Hey, let’s just get rid of taxes entirely, shutter all schools (preparatory and university), get rid of the post office, get rid of the military & the military industrial complex, get rid of medicare and medicaid and social security, get rid of the IRS, get rid of environmental laws (bunch of communists trying to take arsenic out of my water), get rid of road maintenance, get rid of building codes and standards, get rid of government bandwidth allocation, get rid of equal employment opportunity, get rid of workers’ rights, get rid of child labor laws, and best of all, get rid of politicians. We’ll be living in the wild west again, and Rick Perry can jog around in his short shorts shooting rattlesnakes all day long, just like he envisions himself.

  • @Commonsense: Sure, the bottom 50% pay no taxes….er…except payroll tax, sales tax, and all the other GOP related regressive taxes you cram down our throats while protecting your richest 1% from paying their fair share (which is the lowest in world history btw). Now let’s get back to gutting social security.

  • @AB: By payroll tax you must refer to Medicare Tax and SS tax which is flat, which means everyone pays same amount (up to an annual max). What you may or may not know is that an employer has to add Employer Contribution (a couple of %) on top of that, which means an employee is not even pulling his full weight on those taxes either.

    Sales tax does not discriminate how much money you make so it’s fair.

    Texas has no personal income tax which is fair.

    The most unfair is the Federal Income Tax where bottom 50% do not pay at all (via not having money withheld or getting 100% of taxes back in a refund). Top 1% pay more than 40% of all Federal Taxes and top 10% pay more than 70% of all Federal Taxes.
    So, now let’s talk FAIR SHARE, you slackers.

    I’d rather be a conservative nutjob then a liberal with no nuts and no job!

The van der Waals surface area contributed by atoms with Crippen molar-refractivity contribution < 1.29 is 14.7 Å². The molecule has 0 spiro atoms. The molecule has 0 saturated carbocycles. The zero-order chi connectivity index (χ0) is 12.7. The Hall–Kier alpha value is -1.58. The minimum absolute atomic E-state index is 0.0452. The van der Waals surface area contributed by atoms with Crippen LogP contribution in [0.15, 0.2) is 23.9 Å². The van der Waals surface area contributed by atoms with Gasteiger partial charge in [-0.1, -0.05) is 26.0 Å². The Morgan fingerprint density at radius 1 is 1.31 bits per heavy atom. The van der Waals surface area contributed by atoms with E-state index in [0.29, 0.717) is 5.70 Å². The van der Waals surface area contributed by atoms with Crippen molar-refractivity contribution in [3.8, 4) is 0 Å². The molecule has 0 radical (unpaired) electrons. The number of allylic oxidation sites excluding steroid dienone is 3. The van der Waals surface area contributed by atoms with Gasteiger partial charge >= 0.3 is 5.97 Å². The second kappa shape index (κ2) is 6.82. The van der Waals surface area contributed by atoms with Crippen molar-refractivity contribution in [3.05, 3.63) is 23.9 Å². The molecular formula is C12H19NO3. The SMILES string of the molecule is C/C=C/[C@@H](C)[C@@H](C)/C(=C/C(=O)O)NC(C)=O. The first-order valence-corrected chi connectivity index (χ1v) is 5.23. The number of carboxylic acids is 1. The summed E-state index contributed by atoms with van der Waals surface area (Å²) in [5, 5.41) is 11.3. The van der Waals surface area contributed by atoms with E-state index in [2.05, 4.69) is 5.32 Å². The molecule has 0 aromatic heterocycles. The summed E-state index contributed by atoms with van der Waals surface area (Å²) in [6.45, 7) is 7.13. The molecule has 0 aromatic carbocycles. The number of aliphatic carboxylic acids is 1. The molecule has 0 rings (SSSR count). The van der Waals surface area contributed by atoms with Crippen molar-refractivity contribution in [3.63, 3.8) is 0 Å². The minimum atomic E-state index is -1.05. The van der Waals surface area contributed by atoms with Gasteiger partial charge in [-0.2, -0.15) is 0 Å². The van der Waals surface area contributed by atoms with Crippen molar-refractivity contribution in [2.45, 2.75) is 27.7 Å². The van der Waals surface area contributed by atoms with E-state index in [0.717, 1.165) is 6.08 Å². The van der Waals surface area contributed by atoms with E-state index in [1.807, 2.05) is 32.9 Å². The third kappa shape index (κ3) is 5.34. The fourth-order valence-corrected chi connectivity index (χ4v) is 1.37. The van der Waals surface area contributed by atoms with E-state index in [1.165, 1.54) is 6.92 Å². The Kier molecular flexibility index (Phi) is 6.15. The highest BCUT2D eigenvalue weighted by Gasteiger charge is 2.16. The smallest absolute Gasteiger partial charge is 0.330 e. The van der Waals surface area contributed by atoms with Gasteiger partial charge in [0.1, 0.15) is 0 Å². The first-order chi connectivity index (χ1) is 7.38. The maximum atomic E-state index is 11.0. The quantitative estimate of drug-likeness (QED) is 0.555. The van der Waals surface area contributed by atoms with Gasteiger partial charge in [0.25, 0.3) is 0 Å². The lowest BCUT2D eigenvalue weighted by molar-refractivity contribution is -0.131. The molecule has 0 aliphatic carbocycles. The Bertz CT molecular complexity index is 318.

• Nope, the most “unfair” is the tax that occurs via the devaluation of the dollar. Since most of the printed dollars go to the rich (and since the rich have excess dollars anyway) this disproportionately affects the poor. This is why wages haven’t kept up with inflation.

    It seems that the money trough is crowded and there isn’t enough room for everybody, least of all the people who actually work for a living :)

  • Now why exactly are the bottom 50% the ones to have to pay to shore up our finances when it’s the old people sucking in entitlements and retarded tax incentives like employer-provided health insurance and mortgage interest deductions that are bankrupting us in the first place? Pay your own share indeed, what a bunch of party-line bs. These are folks that don’t get anything above the standard deduction (ie. deducting mortgage interest, don’t get tax-free health insurance, etc but i suppose this is just them paying for others people tax breaks because they’re slackers, right?

    now if we could take Cody’s remark about texas creating most jobs in this country(like 50% over th past 4 years isn’t it?) and look at what percentage of those jobs were minimum wage (again, i believe this was about 50% or 60%) and this probably hints at our real problems, these people are not capable of providing tax revenue without lessening market demand and resulting in more lost jobs/less tax revenue. they don’t have savings like us, every dollar out of their paycheck for taxes is a dollar taken out of the market. if you’re trying to balance a checkbook and create future growth then that would definitely be a stupid way to do it, best to deal with obvious imbalances elsewhere.

  • Hard to believe this is a RE blog from some of the com
    ments these days…

  • Nope, this is what a successful RE blog looks like. All it has to do is cover a popular subject matter, one that stirs up controversy and encourages interactivity in order to drive page views. That is all that matters. Page views.

    That’s probably lost on someone devoting 30 minutes of their life to generate a profit for someone else (mostly Google) by ranting about the inequity of taxation of large companies.